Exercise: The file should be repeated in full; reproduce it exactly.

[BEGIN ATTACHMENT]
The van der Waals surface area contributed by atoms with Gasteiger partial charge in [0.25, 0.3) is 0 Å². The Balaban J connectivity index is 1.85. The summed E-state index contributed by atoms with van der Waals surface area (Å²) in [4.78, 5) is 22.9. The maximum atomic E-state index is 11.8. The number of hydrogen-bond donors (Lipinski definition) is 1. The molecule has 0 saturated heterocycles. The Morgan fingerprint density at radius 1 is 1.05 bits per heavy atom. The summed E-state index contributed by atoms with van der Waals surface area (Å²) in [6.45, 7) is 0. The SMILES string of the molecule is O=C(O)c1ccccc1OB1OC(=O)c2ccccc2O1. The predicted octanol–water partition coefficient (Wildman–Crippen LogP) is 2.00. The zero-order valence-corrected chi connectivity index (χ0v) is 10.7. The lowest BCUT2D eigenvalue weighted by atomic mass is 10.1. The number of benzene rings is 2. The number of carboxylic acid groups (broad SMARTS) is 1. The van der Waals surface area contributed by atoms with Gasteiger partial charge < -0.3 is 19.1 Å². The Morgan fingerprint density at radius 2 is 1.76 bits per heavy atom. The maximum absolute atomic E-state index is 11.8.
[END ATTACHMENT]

The van der Waals surface area contributed by atoms with Gasteiger partial charge in [0.25, 0.3) is 0 Å². The Balaban J connectivity index is 1.85. The summed E-state index contributed by atoms with van der Waals surface area (Å²) in [4.78, 5) is 22.9. The maximum atomic E-state index is 11.8. The number of hydrogen-bond donors (Lipinski definition) is 1. The molecule has 0 saturated heterocycles. The Morgan fingerprint density at radius 1 is 1.05 bits per heavy atom. The summed E-state index contributed by atoms with van der Waals surface area (Å²) in [6.45, 7) is 0. The SMILES string of the molecule is O=C(O)c1ccccc1OB1OC(=O)c2ccccc2O1. The predicted octanol–water partition coefficient (Wildman–Crippen LogP) is 2.00. The zero-order valence-corrected chi connectivity index (χ0v) is 10.7. The lowest BCUT2D eigenvalue weighted by atomic mass is 10.1. The number of benzene rings is 2. The number of carboxylic acid groups (broad SMARTS) is 1. The van der Waals surface area contributed by atoms with Gasteiger partial charge < -0.3 is 19.1 Å². The Morgan fingerprint density at radius 2 is 1.76 bits per heavy atom. The maximum absolute atomic E-state index is 11.8.